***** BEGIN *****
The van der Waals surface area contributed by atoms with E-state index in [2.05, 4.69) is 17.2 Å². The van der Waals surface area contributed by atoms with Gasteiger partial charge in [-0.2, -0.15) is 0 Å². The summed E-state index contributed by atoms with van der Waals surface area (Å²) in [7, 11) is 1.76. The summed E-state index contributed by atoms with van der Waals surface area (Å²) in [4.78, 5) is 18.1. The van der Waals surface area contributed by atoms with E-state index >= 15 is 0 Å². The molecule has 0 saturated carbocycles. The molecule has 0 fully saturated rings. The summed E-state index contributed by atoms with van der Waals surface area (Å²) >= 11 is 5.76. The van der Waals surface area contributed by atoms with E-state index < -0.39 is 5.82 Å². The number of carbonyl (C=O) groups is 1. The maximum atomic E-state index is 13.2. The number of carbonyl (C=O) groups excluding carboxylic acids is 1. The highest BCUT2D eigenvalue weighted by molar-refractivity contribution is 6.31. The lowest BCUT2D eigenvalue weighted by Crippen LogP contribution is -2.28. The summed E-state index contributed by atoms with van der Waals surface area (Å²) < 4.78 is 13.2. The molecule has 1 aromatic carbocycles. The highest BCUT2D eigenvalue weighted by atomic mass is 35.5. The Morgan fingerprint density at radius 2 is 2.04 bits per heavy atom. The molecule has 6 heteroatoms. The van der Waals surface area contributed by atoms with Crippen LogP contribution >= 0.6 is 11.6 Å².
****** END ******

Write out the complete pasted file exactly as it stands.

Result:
The van der Waals surface area contributed by atoms with E-state index in [2.05, 4.69) is 17.2 Å². The van der Waals surface area contributed by atoms with Gasteiger partial charge in [-0.2, -0.15) is 0 Å². The summed E-state index contributed by atoms with van der Waals surface area (Å²) in [7, 11) is 1.76. The summed E-state index contributed by atoms with van der Waals surface area (Å²) in [4.78, 5) is 18.1. The van der Waals surface area contributed by atoms with E-state index >= 15 is 0 Å². The molecule has 0 saturated carbocycles. The molecule has 0 fully saturated rings. The summed E-state index contributed by atoms with van der Waals surface area (Å²) >= 11 is 5.76. The van der Waals surface area contributed by atoms with E-state index < -0.39 is 5.82 Å². The number of carbonyl (C=O) groups is 1. The maximum atomic E-state index is 13.2. The number of carbonyl (C=O) groups excluding carboxylic acids is 1. The highest BCUT2D eigenvalue weighted by molar-refractivity contribution is 6.31. The lowest BCUT2D eigenvalue weighted by Crippen LogP contribution is -2.28. The summed E-state index contributed by atoms with van der Waals surface area (Å²) < 4.78 is 13.2. The molecule has 1 aromatic carbocycles. The highest BCUT2D eigenvalue weighted by atomic mass is 35.5. The Morgan fingerprint density at radius 2 is 2.04 bits per heavy atom. The molecule has 6 heteroatoms. The van der Waals surface area contributed by atoms with Crippen LogP contribution >= 0.6 is 11.6 Å².